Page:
jubilat / Jones Poetry Series

This series showcases established and emerging poets in a number of readings each year. All events are free and open to the public.

Next Event


Sunday, April 7, 2019
3:00 p.m. - 4:30 p.m.

An informal Q & A session will follow the reading.

Featured Poets


  • George Abraham
  • Martín Espada

About the Poets


  • George Abraham (they/he) is a Palestinian-American poet and Bioengineering Ph.D. candidate at Harvard University. They are the author of Birthright (Button Poetry, 2020), as well as two chapbooks: the specimen's apology (Sibling Rivalry Press, 2019) and al youm (TAR, 2017). He is a Kundiman, Watering Hole, and Poetry Incubator fellow, winner of the 2018 Cosmonauts Avenue Poetry Prize, and recipient of the Best Poet title from the College Union Poetry Slam International. Their work has appeared or is forthcoming online with The Paris Review, Tin House, American Poetry Review, LitHub, Boston Review, and in anthologies such as Bettering American Poetry and Nepantla.
  • Martín Espada was born in Brooklyn, New York in 1957. He has published almost twenty books as a poet, editor, essayist and translator. His latest collection of poems from Norton is called Vivas to Those Who Have Failed (2016). Other books of poems include The Trouble Ball (2011), The Republic of Poetry (2006), Alabanza (2003), A Mayan Astronomer in Hell’s Kitchen (2000), Imagine the Angels of Bread (1996), City of Coughing and Dead Radiators (1993) and Rebellion is the Circle of a Lover’s Hands (1990). His many honors include the 2018 Ruth Lilly Poetry Prize, the Shelley Memorial Award, the Robert Creeley Award, the National Hispanic Cultural Center Literary Award, an American Book Award, an Academy of American Poets Fellowship, the PEN/Revson Fellowship and a Guggenheim Fellowship. The Republic of Poetry was a finalist for the Pulitzer Prize. The title poem of his collection Alabanza, about 9/11, has been widely anthologized and performed. His book of essays, Zapata’s Disciple (1998), was banned in Tucson as part of the Mexican-American Studies Program outlawed by the state of Arizona, and has been issued in a new edition by Northwestern University Press. A former tenant lawyer in Greater Boston’s Latino community, Espada is a professor of English at the University of Massachusetts-Amherst.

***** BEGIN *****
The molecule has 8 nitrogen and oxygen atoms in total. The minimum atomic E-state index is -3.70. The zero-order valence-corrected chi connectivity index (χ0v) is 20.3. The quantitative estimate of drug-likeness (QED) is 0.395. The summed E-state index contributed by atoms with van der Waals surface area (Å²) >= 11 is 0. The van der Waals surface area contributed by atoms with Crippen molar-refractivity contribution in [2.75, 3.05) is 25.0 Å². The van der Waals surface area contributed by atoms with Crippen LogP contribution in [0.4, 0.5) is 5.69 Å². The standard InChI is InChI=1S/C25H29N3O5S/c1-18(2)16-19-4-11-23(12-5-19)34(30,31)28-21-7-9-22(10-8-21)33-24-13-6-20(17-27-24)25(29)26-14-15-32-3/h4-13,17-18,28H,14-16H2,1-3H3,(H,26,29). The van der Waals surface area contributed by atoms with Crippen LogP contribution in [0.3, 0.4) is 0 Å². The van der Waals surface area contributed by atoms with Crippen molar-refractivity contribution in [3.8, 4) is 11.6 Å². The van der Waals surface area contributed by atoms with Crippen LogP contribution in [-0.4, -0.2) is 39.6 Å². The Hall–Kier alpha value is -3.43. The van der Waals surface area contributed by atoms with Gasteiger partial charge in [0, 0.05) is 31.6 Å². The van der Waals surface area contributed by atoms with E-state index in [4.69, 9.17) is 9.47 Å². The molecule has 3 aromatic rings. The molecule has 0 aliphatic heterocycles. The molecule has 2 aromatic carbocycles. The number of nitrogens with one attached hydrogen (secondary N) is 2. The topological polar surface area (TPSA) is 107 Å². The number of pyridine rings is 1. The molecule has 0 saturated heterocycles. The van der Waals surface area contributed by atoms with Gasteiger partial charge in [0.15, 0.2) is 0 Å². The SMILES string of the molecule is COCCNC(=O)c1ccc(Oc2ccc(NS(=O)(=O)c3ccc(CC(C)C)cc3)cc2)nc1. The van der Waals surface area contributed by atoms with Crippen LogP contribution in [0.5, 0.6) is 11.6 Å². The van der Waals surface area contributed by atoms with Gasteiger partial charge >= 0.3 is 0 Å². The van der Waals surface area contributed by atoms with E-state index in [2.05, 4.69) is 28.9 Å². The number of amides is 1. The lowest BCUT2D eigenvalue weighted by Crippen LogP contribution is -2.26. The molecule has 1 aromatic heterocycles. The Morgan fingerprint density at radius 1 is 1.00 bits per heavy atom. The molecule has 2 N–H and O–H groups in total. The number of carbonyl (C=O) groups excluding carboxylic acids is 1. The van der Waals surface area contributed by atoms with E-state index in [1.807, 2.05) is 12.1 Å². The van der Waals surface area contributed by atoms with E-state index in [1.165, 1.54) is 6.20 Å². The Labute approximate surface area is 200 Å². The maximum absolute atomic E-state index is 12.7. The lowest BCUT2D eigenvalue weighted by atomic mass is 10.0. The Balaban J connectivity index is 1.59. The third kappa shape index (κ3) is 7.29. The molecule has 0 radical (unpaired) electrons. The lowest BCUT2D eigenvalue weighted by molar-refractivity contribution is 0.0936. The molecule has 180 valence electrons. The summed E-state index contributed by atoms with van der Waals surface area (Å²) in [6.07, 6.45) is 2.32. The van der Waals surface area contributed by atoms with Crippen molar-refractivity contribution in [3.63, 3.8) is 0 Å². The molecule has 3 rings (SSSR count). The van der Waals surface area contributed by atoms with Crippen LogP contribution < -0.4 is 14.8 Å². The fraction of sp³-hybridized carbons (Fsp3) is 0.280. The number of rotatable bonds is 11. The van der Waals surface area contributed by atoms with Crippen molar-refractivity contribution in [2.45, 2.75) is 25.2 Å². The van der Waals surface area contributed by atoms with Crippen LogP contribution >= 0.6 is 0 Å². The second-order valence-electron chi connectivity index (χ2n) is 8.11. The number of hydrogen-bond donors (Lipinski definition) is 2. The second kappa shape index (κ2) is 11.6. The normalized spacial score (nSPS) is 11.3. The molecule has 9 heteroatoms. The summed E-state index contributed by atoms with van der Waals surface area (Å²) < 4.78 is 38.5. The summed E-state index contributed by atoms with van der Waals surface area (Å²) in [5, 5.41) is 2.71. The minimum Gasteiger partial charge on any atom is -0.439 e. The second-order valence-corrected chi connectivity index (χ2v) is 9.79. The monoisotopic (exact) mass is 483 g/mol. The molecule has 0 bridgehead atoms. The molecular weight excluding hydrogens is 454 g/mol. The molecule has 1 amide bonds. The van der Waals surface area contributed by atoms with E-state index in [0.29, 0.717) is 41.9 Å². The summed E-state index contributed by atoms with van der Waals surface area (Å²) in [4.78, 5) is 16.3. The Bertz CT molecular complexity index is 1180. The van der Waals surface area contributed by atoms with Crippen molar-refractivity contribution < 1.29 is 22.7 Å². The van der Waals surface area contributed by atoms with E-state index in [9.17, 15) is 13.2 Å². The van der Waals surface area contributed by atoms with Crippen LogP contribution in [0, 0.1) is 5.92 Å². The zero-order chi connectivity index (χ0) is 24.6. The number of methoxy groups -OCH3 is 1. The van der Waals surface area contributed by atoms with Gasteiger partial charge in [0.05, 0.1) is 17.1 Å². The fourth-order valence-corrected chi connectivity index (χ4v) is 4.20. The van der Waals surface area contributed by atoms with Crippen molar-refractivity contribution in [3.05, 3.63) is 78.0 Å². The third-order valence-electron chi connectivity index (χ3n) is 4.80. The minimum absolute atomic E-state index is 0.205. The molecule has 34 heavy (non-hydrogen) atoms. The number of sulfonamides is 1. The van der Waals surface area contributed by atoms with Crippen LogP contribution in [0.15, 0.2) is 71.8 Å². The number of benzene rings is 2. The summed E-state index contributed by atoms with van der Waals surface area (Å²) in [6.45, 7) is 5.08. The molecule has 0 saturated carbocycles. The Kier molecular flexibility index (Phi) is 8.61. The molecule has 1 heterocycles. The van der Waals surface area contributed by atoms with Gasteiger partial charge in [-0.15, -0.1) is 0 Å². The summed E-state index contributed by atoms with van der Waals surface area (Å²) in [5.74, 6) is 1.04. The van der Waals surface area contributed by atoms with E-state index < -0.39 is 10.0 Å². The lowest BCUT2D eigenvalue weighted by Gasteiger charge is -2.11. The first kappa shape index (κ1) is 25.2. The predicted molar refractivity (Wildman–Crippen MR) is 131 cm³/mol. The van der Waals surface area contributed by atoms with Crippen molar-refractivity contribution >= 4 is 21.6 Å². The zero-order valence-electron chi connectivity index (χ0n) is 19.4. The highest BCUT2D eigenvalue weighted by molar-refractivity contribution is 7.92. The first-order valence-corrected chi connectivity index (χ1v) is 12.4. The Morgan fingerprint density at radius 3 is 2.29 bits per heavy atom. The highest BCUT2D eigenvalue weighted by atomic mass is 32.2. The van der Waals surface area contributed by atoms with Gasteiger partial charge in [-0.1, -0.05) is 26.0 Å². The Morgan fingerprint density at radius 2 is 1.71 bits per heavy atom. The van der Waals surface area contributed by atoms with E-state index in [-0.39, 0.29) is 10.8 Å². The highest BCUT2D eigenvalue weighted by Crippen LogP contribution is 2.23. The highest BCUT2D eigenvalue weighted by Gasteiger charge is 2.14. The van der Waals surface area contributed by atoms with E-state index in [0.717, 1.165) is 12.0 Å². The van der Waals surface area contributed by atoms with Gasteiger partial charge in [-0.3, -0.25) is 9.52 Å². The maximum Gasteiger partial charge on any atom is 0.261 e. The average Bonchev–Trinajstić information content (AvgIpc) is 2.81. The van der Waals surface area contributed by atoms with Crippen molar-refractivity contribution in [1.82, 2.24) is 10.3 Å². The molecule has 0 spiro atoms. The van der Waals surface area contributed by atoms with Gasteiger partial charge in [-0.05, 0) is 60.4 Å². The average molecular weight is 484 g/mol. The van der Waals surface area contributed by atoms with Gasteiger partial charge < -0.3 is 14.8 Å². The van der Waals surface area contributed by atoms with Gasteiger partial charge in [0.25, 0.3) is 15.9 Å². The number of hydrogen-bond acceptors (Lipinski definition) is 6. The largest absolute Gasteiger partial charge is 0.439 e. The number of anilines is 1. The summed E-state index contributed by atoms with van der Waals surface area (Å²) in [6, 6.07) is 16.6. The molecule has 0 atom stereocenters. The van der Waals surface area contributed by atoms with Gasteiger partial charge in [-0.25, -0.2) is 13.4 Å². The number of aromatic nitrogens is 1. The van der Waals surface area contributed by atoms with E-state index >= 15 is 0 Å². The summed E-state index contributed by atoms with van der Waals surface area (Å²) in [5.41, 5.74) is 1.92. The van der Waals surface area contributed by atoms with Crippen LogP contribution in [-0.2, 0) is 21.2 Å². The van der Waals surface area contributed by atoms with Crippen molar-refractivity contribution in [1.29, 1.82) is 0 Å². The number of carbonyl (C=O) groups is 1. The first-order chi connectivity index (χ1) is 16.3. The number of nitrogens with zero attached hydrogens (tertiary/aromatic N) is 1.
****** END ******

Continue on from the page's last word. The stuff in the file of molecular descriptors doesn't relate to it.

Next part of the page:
Read a brief history of this series.

If you have questions, please call the jubilat office at 413-577-1064 or visit their website.

About jubilat / Jones:
jubilat / Jones
is made possible through generous support from the Friends of the Jones Library and jubilat literary journal, with additional support from the Juniper Initiative for Literary Arts and Action, the UMass MFA Program for Poets and Writers, and the Amherst Cultural Council, a local agency that is supported by the Massachusetts Cultural Council, a state agency.